Perez got the best start, jumping Leclerc for the lead while Hamilton went wide avoiding Sainz and falling to fourth behind the Spaniard at Turn 1, spray and sparks galore. As for Verstappen, anti-stall saw him fall to 12th, and Alfa Romeo’s Zhou Guanyu also lost four places to P18 at the start.

    The championship leader regained places off Kevin Magnussen and Stroll for P10 by the start of Lap 2, and soon eased past Yuki Tsunoda for P9.

    Chasing Sainz for P3, Hamilton – hinting that he wanted used rather than fresh inters for the start – lamented over the radio: “I told you about these tyres, in the future you need to listen to me. No grip.”

    As the ticker passed Lap 5, Leclerc was stalking Perez for the lead, with Hamilton slowly falling out of range of Sainz. Verstappen, meanwhile, was a pit stop’s distance behind his team mate as he chased Sebastian Vettel for P8.

    Lap 8 saw Latifi and Zhou scrap for P18, the Williams driver cutting off the Alfa Romeo on the entry to Turn 5 and forcing Zhou into the wall. Exasperated at another DNF, Zhou came to a stop at the exit of the corner and Latifi limped back to the pits to retire his car.

    Russell and Valtteri Bottas had also come together in the fight for P15, the former Mercedes driver doing his best to avoid his replacement, who had made an opportunistic lunge and skated into the runoff at Turn 7 without any considerable damage.

    Nobody bar Magnussen, who picked up front wing endplate damage in avoidance of Verstappen on Lap 1, took the chance to pit – but the Haas driver had unfortunately taken his stop just before the caution was deployed.

    The Safety Car, which had bunched up the field – much to the relief of the likes of chasers Verstappen, Hamilton, Sainz and Leclerc – was brought back in at the end of Lap 10 with Perez leading the Ferraris and Hamilton away, as Verstappen pried P8 off Vettel almost immediately.

    Gasly was the next target for Verstappen, the Red Bull driver up into seventh with a pass down the inside at Turn 13. Alonso would perhaps prove a tougher obstacle, and that proved to be the case with the Alpine driver keeping the Red Bull behind all the way past Lap 20.

    The race had turned eerily calm at this point, with Perez leading Leclerc by two seconds, Sainz 10 seconds off the pace and Hamilton another 1.5s off the Ferrari driver. Verstappen was still stalking Alonso.

    As for the surface, conditions were still too slippery for slicks – and drivers were being warned to keep their intermediates in good condition for as long as possible.

    Albon pitted for slicks and a new nose following his contact with the walls, but was soon given the signal to stop. The Thai driver’s weekend was over – but that DNF did little to detract from the fact that he had made an incredible return to competition, just weeks after enduring respiratory failure as he underwent appendicitis surgery.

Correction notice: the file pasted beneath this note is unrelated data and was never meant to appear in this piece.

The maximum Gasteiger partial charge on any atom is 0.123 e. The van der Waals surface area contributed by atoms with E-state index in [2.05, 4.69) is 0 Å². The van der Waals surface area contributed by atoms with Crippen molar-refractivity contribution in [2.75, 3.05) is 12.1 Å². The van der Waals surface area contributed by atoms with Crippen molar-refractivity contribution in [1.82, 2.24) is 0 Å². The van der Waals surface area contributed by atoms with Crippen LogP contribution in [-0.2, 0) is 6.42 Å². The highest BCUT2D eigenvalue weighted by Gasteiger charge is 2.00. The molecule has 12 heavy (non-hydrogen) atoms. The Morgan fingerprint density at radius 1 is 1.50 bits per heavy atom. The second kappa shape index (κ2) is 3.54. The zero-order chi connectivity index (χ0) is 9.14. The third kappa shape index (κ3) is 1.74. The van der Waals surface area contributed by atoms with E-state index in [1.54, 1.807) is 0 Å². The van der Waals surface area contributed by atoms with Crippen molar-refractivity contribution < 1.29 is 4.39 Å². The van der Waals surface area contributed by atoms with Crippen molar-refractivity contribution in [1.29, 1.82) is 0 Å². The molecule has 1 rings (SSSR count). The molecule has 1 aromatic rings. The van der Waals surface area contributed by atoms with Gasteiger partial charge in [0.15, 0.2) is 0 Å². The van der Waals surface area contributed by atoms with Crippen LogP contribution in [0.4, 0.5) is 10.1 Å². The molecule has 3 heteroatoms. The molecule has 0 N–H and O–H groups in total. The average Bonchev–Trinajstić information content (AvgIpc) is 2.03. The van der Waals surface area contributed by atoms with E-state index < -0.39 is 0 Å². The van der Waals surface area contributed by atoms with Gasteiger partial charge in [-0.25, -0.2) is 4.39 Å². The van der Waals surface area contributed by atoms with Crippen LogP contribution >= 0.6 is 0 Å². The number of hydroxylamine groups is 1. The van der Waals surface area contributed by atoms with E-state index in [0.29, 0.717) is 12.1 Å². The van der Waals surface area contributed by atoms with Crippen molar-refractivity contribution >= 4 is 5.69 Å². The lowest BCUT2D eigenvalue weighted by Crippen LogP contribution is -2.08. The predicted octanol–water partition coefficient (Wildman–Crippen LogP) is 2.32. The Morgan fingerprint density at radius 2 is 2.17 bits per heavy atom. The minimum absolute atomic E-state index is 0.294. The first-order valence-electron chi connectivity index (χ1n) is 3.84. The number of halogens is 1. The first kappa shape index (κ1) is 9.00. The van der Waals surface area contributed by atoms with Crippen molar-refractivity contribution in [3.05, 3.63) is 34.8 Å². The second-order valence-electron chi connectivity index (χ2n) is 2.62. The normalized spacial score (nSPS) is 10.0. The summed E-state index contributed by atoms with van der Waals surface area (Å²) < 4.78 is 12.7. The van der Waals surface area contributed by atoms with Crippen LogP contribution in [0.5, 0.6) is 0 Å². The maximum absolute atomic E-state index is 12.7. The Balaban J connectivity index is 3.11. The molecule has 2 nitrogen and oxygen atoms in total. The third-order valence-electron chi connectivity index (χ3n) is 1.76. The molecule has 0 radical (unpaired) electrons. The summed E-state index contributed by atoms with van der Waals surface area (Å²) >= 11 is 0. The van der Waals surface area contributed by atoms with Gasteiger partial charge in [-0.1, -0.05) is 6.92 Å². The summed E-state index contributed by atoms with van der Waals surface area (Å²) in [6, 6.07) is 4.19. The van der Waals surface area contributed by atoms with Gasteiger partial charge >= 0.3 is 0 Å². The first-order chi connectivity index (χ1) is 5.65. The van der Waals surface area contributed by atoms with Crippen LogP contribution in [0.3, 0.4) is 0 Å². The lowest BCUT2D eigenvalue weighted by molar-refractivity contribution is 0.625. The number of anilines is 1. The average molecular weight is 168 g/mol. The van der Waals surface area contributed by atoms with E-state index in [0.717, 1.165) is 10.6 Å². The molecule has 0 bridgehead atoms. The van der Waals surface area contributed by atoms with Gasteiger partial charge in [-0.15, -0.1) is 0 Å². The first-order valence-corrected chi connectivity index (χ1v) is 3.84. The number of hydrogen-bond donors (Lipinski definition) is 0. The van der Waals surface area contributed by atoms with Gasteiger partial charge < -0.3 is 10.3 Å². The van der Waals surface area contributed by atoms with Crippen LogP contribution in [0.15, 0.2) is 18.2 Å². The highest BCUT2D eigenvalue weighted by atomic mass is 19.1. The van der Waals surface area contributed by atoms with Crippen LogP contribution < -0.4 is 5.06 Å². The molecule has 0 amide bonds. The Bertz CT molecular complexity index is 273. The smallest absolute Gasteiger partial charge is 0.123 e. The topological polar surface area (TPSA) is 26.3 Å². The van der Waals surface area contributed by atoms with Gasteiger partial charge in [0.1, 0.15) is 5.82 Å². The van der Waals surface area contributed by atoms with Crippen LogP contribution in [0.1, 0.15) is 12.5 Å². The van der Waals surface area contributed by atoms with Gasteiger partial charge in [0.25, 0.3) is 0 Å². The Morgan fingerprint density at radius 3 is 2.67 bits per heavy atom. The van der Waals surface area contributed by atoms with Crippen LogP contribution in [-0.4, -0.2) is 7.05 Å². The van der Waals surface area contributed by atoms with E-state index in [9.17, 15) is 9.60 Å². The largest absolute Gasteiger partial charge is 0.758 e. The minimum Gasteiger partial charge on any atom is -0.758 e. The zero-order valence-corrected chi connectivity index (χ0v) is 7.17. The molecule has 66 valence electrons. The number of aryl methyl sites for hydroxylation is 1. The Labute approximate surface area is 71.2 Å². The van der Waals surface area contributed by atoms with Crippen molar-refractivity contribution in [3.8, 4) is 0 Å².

The resulting VSC was soon retracted, only for the remaining Alpine of Esteban Ocon to come to a stop with a smoking engine at Turn 13. Another VSC on Lap 28, then, and Ferrari’s pit crew emerged with a new set of intermediates – but neither Sainz – with Hamilton hustling him for position – nor Leclerc entered the pits.

    The VSC period continued, Hamilton hounding Sainz and Verstappen doing the same to Norris. The champion anticipated the restart and lunged on the McLaren driver for P5 just as the green flags were flown for Lap 30, while Sainz held off Hamilton without much fuss.

    Well, that was until Lap 33 when Hamilton went straight on into the barriers at Turn 7 and rejoined between Verstappen and Norris, telling his team that the car looked “intact”. Verstappen, 40 seconds off the lead, reasoned that the Mercedes driver’s front wing was going to “fall off”.

    The other Mercedes was making ground: Russell was setting purple sectors on his yellow-walled medium tyres, which triggered AlphaTauri’s Pierre Gasly to pit for mediums, Leclerc to box one lap later on Lap 35 – his stop lasting 5.3s as the Monegasque missed the mark – and Hamilton to follow suit for a new nose and mediums as he was stationary for 13.8 seconds. Perez reacted on the following tour, as did Sainz.

    The undercut is normally crucial when slicks come into play but Leclerc’s early stop didn’t pay off thanks to a slow out-lap; Perez emerged over six seconds in the lead.

    Verstappen was another medium-tyre-taker on Lap 36 but Norris, ahead of him, stayed out, and that choice paid off for the McLaren driver when Tsunoda locked up at Turn 10 and brought out the Safety Car.

    Russell took the chance to switch to mediums once again and Norris seized his opportunity to do the same to emerge fourth. His McLaren team mate Daniel Ricciardo also pitted – but for softs, perhaps anticipating a chance at the restart, which he would take in P6 behind Verstappen.

    The Safety Car retreated at the end of Lap 39, with the lap counter changed to a countdown timer; there were just 35 minutes left on the two-hour clock.

    Fourteen cars took the restart and Verstappen attempted a pass on Norris, but the Dutchman suffered a huge lock-up at top speed into Turn 7. He avoided the barriers but had to swap his flat-spotted medium tyres on Lap 40, dropping to the rear behind Russell.

    Verstappen wasn’t last for long as Russell then slowed with a punctured right-rear tyre, having brushed wheels with Mick Schumacher in an attempt to pass the Haas for P12 at Turn 1. It soon became clear that Schumacher also had a puncture and he too pitted on Lap 42.